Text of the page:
Meanwhile, the former four-time ECW World Tag Team Champions, The Public Enemy, had come to the end of a three-year run in WCW that had seen them briefly hold the tag championship there once. After that, they were pretty much relegated to “B-Show” and undercard status, known more for bringing their own table to ringside and their merchandise commercials than for anything in the ring. With Rocco Rock & Johnny Grunge becoming available, Paul Heyman put plans in place to bring The Public Enemy back “home” and set up an inevitable showdown with the Dudleys. Bubba Ray issued a challenge for Grunge and Rock to return to ECW during the Guilty As Charged Pay-per-view. This set up House Party ’99 at the ECW Arena in South Philadelphia on January 16th, which gave fans an amazing kickoff to the feud…. Unfortunately, the feud never happened.
After an entertaining promo segment that saw The Dudleys mock the Public Enemy before proclaiming that they hadn’t shown up because they were afraid of the beating they would get (and that the fans wouldn’t accept them back), the Public Enemy finally did return to a huge ovation. They started brawling with Bubba Ray & D-Von, Big Dick Dudley got involved, bringing out New Jack, who had a long history with both teams. The crowd ate it all up, and after the Dudleys had been run off, Rocco Rock & Johnny Grunge celebrated with the fans, just like the old days. If you’ve never seen this segment, I would highly suggest checking it out. Everything worked perfectly, and it was arguably some of Bubba Ray Dudley’s best mic work ever.
With the stage set, the first official Public Enemy vs. Bubba Ray & D-Von Dudley match was set for Queens, New York on February 12th. However, before getting to that match, the Dudleys would brawl with Public Enemy at a Detroit, Michigan event on January 23rd. The idea was that, after the Public Enemy had gotten the better of the Dudleys in Philadelphia, this would be Bubba & D-Von’s opportunity to create heat for the match with a beatdown of Public Enemy. After being laid out with 3D, the Dudleys left the ring, only for Johnny Grunge to get up from the move and get on the microphone while Bubba & D-Von were still walking back to the dressing room. This legitimately infuriated the Dudleys, as he essentially was no-selling the move that had laid out practically every opponent the Dudleys had faced. Bubba & D-Von returned to the ring, and by their own admission, delivered a much stiffer beating. However, Grunge again got up relatively quickly, and the sign of apparent disrespect did not sit well with the Dudleys, and the result was the beatdown taking place again.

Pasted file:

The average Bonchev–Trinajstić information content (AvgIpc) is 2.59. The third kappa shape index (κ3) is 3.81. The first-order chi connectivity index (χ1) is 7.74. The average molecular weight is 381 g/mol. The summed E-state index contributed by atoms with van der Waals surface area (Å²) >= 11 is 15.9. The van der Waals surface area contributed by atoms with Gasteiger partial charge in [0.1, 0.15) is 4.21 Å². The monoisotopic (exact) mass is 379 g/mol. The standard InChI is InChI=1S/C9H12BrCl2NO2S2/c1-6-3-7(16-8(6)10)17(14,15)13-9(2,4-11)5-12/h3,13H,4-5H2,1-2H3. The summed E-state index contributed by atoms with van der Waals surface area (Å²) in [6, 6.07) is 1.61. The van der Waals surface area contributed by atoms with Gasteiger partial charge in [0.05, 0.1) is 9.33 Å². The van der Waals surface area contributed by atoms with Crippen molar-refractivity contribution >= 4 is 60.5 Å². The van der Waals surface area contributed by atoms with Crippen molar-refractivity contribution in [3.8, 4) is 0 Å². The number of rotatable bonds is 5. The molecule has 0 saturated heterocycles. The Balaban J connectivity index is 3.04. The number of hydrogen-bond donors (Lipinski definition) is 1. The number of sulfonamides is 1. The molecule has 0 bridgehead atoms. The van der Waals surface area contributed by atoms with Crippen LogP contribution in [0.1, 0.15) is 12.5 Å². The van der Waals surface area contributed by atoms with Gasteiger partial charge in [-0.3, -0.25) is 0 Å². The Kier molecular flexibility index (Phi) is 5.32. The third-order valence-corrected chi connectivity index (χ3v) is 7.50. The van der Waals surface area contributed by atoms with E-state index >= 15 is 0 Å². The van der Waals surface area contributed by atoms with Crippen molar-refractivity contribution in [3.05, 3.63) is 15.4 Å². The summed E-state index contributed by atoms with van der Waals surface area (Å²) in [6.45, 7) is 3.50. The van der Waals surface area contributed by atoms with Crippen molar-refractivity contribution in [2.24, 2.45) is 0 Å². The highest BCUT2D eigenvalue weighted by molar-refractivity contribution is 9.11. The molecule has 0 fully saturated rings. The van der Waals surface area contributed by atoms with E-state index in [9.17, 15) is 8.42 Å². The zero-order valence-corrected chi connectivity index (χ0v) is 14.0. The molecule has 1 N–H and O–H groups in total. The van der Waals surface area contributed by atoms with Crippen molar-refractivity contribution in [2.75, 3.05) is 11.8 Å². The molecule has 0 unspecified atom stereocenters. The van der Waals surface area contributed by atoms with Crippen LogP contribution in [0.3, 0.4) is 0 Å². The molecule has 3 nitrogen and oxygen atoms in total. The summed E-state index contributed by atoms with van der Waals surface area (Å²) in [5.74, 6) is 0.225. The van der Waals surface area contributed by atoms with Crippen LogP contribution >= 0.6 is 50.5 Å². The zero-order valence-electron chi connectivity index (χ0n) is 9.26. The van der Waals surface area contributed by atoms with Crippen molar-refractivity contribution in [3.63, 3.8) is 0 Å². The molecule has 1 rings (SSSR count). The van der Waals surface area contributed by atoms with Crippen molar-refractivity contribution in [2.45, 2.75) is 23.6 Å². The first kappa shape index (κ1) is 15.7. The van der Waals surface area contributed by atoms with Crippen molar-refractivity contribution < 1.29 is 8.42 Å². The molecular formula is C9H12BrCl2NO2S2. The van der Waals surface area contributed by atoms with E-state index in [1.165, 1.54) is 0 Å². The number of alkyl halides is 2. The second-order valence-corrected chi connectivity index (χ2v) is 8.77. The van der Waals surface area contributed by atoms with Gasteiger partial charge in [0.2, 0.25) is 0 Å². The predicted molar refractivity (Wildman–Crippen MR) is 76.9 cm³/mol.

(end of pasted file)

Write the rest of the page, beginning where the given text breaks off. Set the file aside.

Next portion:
Soon after, Public Enemy signed with the WWF, leaving the fans in Queens without the “dream match” on the lineup. To ECW’s credit, they brought Mustafa Saed back to the company that night, and the Gangstas were reunited to face the Dudleys, only for Mustafa to turn on New Jack and be revealed as the Dudleys’ benefactor, the man who had paid the Dudleys to not only destroy New Jack but run off the Public Enemy as well. The New Jack-Dudleys wars entered a new phase, and the idea of seeing the Public Enemy vs. The Dudleys faded away.
From there, the two teams went in different directions. After a rather uneventful WWF run, The Public Enemy worked independent shows until, sadly, Rocco Rock passed away in 2002 (Grunge would pass away in 2006). The Dudleys went on to become one of the most decorated tag teams in the history of the sport and are now mentioned alongside The Road Warriors as one of the greatest duos of all time. It would have been interesting if feuding with the Dudleys would have revitalized the Public Enemy magic from their classic run in the early days of ECW. Unfortunately, all we can do is look at the crowd reaction at House Party ’99 and speculate as to what could have been.
- The ECW Matches We Didn’t Get: Shane Douglas vs. Brian Pillman - May 8, 2021
- The ECW Matches We Didn’t Get: Public Enemy vs. Bubba Ray & D-Von Dudley - April 14, 2021
- The ECW Matches We Didn’t Get: Mike Awesome vs. Rob Van Dam - April 4, 2021